Thursday, October 03, 2013
Book Review of Dakota: A Spiritual Geography by Kathleen Norris
Dakota: A Spiritual Geography
by Kathleen Norris
Reviewed by Clint Walker
I have been doing a study on the theology and spirituality of place with some time I have been given by the church to study. Although, as you may see with some of the reviews on my blog, a little bit of the study is related to Biblical and historical matters, I have also included a number of reflections on how landscape and location influences spiritual development.
About 20 years ago, in Lemmon, SD, a woman named Kathleen Norris wrote a book about her spiritual journey and how it was influenced by her return home to the rural plains in the West River region on South Dakota (Lemmon also borders North Dakota, and her writing reflects this fact).
As a person who recently moved to South Dakota, I found her book rather interesting. I live in the Black Hills, which is in many ways a different landscape and culture than the rural northern plains, however, some of the folks I know come from places similar to Lemmon. And there is a lot that she shares about Dakota culture that might apply here too.
What is even more interesting than the specifics about Dakota is the process that she is using to understand how the land influenced her spiritual awakening and development. At risk of overusing a pun, she speaks highly of the "grounding" power of the Plains and the earthy nature of the people that inhabit these lands. At times, I felt like she was overly critical of small town culture. Overall, the book had a certain ring of truth and beauty.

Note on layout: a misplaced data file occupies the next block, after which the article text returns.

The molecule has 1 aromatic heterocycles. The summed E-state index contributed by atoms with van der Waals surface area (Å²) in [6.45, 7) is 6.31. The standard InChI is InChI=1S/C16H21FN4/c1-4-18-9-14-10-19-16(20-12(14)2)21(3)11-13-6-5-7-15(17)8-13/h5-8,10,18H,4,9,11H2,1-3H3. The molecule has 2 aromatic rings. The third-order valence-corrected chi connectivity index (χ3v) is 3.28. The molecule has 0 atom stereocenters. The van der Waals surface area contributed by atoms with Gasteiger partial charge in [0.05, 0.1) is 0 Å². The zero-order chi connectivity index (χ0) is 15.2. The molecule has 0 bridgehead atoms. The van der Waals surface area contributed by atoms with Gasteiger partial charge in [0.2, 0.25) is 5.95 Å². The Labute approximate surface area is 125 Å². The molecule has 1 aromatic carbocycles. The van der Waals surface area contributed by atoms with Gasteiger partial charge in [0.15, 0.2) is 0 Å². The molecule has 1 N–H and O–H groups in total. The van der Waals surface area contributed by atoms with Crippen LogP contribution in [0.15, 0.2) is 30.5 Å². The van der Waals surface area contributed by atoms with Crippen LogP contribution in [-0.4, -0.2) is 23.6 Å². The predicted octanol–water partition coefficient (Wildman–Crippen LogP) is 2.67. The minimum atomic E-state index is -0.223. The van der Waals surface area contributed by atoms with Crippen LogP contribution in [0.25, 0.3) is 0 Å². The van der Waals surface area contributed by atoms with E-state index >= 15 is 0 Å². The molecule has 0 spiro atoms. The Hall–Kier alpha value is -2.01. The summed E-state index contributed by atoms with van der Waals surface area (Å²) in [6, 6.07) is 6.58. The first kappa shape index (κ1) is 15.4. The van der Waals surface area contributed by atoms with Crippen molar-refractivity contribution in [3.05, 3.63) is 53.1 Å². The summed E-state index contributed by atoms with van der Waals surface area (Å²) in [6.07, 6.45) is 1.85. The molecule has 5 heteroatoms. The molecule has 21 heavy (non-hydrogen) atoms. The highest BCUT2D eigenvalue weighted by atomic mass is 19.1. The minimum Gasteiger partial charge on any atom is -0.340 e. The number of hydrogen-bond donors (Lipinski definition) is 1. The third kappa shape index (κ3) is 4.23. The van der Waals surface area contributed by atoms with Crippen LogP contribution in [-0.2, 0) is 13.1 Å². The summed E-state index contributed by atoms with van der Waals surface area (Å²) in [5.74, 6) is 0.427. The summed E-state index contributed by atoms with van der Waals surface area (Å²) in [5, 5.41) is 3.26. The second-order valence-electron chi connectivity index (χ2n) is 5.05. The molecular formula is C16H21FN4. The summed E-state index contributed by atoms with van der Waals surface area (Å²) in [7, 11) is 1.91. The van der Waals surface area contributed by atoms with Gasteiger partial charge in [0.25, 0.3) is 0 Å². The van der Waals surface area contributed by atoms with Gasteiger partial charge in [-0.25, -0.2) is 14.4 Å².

One of the things that Norris does in this book is to draw lines between the power and beauty of plains spirituality, and in many ways compare it to the desert spirituality of the ancients, as well as comparing it to Benedictine spirituality. What these locations share in common is the ability to challenge folks to strip away all of the window dressing of faith, and challenges us to get back to the basics of the spiritual life. In all of these places, there is a simplicity required, ample space for solitude, and the challenge of working through difficulties with those you share in community instead of hiding from or running away from people.
This is a quick, nice and fun read, and I hope it will find its way into my study of the spirituality of place.